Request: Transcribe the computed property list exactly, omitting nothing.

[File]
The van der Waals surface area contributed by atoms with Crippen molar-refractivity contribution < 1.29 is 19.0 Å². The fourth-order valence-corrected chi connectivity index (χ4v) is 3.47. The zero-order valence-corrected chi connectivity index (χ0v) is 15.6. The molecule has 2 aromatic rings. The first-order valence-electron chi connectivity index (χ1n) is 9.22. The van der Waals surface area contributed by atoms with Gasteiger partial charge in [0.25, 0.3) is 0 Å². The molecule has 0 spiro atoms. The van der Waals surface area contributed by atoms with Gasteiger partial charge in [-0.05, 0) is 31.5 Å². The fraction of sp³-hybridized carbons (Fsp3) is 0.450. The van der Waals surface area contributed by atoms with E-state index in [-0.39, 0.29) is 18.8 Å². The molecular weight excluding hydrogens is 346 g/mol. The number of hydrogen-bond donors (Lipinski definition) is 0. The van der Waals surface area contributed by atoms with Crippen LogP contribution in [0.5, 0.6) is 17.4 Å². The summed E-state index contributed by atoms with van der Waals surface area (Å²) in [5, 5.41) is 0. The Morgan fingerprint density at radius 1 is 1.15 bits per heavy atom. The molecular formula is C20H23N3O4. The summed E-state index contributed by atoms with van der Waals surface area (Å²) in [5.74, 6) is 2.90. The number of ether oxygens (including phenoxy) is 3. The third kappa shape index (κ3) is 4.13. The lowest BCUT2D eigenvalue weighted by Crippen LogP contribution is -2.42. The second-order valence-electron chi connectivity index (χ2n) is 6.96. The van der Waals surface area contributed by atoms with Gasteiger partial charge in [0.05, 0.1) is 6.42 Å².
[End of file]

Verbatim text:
The van der Waals surface area contributed by atoms with Crippen molar-refractivity contribution < 1.29 is 19.0 Å². The fourth-order valence-corrected chi connectivity index (χ4v) is 3.47. The zero-order valence-corrected chi connectivity index (χ0v) is 15.6. The molecule has 2 aromatic rings. The first-order valence-electron chi connectivity index (χ1n) is 9.22. The van der Waals surface area contributed by atoms with Gasteiger partial charge in [0.25, 0.3) is 0 Å². The molecule has 0 spiro atoms. The van der Waals surface area contributed by atoms with Gasteiger partial charge in [-0.05, 0) is 31.5 Å². The fraction of sp³-hybridized carbons (Fsp3) is 0.450. The van der Waals surface area contributed by atoms with E-state index in [-0.39, 0.29) is 18.8 Å². The molecular weight excluding hydrogens is 346 g/mol. The number of hydrogen-bond donors (Lipinski definition) is 0. The van der Waals surface area contributed by atoms with Crippen LogP contribution in [0.5, 0.6) is 17.4 Å². The summed E-state index contributed by atoms with van der Waals surface area (Å²) in [5, 5.41) is 0. The Morgan fingerprint density at radius 1 is 1.15 bits per heavy atom. The molecular formula is C20H23N3O4. The summed E-state index contributed by atoms with van der Waals surface area (Å²) in [5.74, 6) is 2.90. The number of ether oxygens (including phenoxy) is 3. The third kappa shape index (κ3) is 4.13. The lowest BCUT2D eigenvalue weighted by Crippen LogP contribution is -2.42. The second-order valence-electron chi connectivity index (χ2n) is 6.96. The van der Waals surface area contributed by atoms with Gasteiger partial charge in [0.05, 0.1) is 6.42 Å².